Reuters reports that 13 suspected al-Qaeda members and three civilians were killed in a drone strike in Yemen early Saturday morning.
"An air strike targeted cars that suspected al-Qaeda militants were in and killed 13 of them in the Sawma'a area of al-Bayda."
U.S. officials and global terrorism experts have expressed concerns over recent audio and video footage of al-Qaeda members meeting out in the open, seemingly careless that surfaced on Jihadist forums earlier this week. In one of two tapes, al-Qaeda leader, Ayman al-Zawahiri is heard referencing the deadly terrorist attack last September inside of the Westgate shopping mall in Nairobi, Kenya that killed at least 67 innocent victims.
In recent years, the threat of Yemeni based Al-Qaeda in the Arabian Peninsula to the United States homeland and the highly controversial U.S. drone strikes policy have both been well documented.
In April, 2013, the United States Senate Judiciary Subcommittee on the Constitution, Civil Rights and Human Rights at the request of Illinois senior Senator Richard Durbin held a hearing to examine the legality of U.S. drone strikes. Witnesses told lawmakers during the hearing that drone strikes have sparked “intense anger and hatred” in the Muslim world, and Al-Qaeda has exploited the drone strikes for recruitment.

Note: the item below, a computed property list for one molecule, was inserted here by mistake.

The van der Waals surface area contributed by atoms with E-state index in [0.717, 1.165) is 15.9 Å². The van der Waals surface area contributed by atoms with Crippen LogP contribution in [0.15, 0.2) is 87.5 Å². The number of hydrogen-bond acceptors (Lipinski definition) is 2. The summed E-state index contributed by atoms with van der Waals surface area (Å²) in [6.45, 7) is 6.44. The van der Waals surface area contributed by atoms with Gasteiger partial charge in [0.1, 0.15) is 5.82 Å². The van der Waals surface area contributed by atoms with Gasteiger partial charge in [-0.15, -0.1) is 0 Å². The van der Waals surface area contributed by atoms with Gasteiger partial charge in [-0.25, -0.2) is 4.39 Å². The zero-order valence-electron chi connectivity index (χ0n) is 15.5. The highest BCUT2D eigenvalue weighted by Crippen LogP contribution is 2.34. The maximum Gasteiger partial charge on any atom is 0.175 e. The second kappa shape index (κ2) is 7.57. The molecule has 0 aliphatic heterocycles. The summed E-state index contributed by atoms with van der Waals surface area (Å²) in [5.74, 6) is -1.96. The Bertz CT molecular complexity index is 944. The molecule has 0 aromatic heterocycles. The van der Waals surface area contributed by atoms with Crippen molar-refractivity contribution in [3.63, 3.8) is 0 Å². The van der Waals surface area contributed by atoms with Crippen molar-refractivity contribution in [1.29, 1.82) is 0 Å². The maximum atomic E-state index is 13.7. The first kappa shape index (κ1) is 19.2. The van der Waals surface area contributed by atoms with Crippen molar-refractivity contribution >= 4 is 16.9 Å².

During his testimony, a Yemeni citizen that attended high school in the United States, Farea al-Muslimi, told lawmakers that friends and neighbors used to know of America primarily through “stories of the wonderful experiences I had."
“Now, however, when they think of America, they think of the fear they feel at the drones over their heads. What the violent militants had failed to achieve, one drone strike accomplished in an instant” al-Muslimi added.
Anwar Al-Awlaki, the leader of Al-Qaeda in the Arabian Peninsula in Yemen became the first American citizen to make the CIA's kill or capture list in the War on Terror. Al-Awlaki, dubbed to as the “YouTube” bin Laden was killed in a drone strike in Yemen in September, 2011. Al-Awlaki was known for his effective employment of social media websites, including YouTube to connect with and recruit young Westerners -- especially other American citizens.
Terrorism experts considered al-Awlaki the largest threat to U.S. homeland security, even before the death of Osama Bin Laden. Al-Awlaki has been tied to 9/11, the Fort Hood massacre in 2009 and more recently, the Boston Marathon bombings.